Toggle Commented Sep 18, 2016 on ASI 2016 update 7: minimum time at Arctic Sea Ice
Congratulations to Northabout in completing passing the NE passage AND the NW passage in a single season. The first British vessel to do so. Great accomplishment, and an indication of the state of Arctic sea ice this melting season.
Toggle Commented Sep 17, 2016 on ASI 2016 update 7: minimum time at Arctic Sea Ice
viddalo, Listened to that Bristol radio episode. For starters, just to be sure, are you the Norwegian guy speaking ?
Toggle Commented Sep 17, 2016 on ASI 2016 update 7: minimum time at Arctic Sea Ice
Wayne and John, you guys are seriously confusing the thread here. John said : Just pointing out that the '15% method' allowing about 85% to be counted as ice does not apply to the sea ice area calculation, which Neven also has clarified to you. That is incorrect. Neven explicitly stated that the 15% cut-off also applies for 'area' calculations : I believe he is correct for NSIDC's "area" calculation, but for CT area I'm not so sure. Wayne said a lot of things about the 15% cut-off rule, but may be best summarized with this quote : The 15% rule is past its time, we must go to the highest resolution possible readings, count sea ice or water per acceptable area (as small as resolution allows). First of all, the 15% rule is independent of the resolution that satellites measure ice concentration. Good old SSMIS NSIDC may run at 25 km^2 resolution, and modern AMSR2 at 3 km^2 resolution, but the 15% rule applies to both. That is because the 15% rule is there because to uncertainty in microwave measurements by the satellite. If we would lower that threshold, then "false-ice" starts to pop up in various unexpected places. Even with the 15% rule, you can still see "false ice" pop up every now and then (on the Bremen AMSR2 images for example) and that is why extent/area providers have to use masks to avoid that such "false-ice" detections affect the resulting extent and area numbers too much. Either way, wayne, it is REALLY not clear what exactly your problem is with the 15% rule.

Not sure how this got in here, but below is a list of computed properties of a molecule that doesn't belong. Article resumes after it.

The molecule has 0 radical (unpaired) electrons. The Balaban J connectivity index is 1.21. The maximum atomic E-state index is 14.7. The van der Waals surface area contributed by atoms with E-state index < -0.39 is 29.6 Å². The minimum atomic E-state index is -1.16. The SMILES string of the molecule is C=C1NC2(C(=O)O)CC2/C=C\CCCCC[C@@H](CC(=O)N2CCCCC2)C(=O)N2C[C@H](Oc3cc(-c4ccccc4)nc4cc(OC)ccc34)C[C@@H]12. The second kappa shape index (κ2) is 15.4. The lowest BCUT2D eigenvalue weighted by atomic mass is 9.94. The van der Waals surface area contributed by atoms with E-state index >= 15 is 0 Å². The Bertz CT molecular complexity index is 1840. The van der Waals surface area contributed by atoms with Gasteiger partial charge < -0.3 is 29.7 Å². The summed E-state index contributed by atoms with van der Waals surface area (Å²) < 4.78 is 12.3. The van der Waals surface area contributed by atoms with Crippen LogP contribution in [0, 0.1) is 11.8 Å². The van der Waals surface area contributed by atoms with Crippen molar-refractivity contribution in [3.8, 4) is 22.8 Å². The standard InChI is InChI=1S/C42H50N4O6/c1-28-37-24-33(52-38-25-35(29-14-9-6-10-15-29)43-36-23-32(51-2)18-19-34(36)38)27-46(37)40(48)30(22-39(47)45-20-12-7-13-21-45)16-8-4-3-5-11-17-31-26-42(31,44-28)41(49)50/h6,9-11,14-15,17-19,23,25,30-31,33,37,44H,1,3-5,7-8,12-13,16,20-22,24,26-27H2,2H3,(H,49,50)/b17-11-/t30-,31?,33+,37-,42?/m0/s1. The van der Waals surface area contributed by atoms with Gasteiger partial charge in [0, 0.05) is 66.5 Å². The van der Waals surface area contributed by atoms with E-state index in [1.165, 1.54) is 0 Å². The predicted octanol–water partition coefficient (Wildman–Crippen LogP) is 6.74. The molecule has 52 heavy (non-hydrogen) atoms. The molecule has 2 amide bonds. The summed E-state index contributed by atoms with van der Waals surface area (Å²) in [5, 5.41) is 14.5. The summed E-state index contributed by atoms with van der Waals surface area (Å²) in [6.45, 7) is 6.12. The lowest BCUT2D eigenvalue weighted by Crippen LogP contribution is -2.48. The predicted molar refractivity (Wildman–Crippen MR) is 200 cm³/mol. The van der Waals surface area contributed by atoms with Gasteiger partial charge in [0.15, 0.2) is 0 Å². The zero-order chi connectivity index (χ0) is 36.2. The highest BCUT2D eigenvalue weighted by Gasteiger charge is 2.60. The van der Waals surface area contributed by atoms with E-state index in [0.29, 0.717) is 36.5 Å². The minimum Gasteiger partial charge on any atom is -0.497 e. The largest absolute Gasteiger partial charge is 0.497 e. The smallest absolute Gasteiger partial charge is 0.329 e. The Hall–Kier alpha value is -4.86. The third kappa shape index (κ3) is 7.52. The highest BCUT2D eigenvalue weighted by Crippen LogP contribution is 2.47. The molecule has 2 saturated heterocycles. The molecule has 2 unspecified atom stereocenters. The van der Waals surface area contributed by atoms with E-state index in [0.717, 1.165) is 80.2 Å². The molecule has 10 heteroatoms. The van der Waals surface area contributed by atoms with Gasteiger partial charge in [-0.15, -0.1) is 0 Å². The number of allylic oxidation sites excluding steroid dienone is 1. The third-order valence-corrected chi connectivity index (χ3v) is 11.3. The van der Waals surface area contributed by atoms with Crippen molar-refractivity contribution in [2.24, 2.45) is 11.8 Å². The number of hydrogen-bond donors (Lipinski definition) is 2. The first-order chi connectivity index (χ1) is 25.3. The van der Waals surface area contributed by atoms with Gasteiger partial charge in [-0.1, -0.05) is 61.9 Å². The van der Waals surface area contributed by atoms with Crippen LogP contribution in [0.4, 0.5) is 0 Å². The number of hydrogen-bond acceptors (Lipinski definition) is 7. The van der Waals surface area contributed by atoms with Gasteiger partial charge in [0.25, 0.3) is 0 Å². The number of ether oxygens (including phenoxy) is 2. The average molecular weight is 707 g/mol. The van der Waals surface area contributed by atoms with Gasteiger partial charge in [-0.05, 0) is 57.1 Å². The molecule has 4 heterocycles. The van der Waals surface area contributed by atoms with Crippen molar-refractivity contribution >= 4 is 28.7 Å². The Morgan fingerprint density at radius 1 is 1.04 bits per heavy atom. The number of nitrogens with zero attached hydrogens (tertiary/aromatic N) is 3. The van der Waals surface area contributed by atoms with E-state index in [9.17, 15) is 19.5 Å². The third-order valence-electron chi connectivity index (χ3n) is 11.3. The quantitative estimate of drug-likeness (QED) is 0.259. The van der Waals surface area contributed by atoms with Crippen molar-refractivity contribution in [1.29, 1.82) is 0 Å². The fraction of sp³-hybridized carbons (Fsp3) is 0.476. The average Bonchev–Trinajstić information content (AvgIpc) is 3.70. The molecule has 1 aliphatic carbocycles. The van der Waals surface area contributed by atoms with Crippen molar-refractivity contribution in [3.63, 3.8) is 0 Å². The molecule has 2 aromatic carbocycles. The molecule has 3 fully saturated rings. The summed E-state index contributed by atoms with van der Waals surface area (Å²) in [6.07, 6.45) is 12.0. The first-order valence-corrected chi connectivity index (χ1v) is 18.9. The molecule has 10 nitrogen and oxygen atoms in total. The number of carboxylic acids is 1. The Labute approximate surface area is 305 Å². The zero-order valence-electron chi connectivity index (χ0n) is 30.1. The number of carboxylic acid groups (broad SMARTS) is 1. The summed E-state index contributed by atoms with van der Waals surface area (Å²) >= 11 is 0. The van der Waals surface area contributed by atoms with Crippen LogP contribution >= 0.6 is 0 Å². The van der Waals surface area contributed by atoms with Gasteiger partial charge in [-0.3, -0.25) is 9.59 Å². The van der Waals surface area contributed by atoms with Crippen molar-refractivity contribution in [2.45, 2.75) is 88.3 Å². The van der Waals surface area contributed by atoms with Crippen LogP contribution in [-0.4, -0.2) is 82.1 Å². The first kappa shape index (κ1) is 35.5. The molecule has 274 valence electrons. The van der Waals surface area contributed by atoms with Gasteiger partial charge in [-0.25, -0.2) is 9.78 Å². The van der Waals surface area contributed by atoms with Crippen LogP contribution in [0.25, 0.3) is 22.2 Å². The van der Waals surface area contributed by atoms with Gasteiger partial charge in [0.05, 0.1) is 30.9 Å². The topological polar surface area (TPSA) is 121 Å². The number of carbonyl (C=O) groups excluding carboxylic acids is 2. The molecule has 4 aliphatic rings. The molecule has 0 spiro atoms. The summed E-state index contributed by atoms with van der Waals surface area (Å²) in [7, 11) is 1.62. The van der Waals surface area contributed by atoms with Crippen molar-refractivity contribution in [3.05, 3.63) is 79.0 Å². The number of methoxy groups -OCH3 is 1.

Toggle Commented Sep 16, 2016 on ASI 2016 update 7: minimum time at Arctic Sea Ice
NeilT said For instance if I subject the surface of water to -100c it's going to freeze before the heat from the water column, 20m below, can transfer through to the freezing point? That is possible, but remember that the heat transfer from the warm (mixed layer) water below will be mostly done by convection. Equilibrium is reached once the ice will bottom-melt as fast as the super-cold atmosphere can transfer heat through the (thin) ice layer. Until of course the heat of the mixed layer runs out, because that is when convection stops. Did you do the experiment (with ice cubes in salt/fresh water) ?
Toggle Commented Sep 16, 2016 on ASI 2016 update 7: minimum time at Arctic Sea Ice
On August 31 I said : Because of this, I suggest a late "minimum" this year. Man, was I wrong about that one..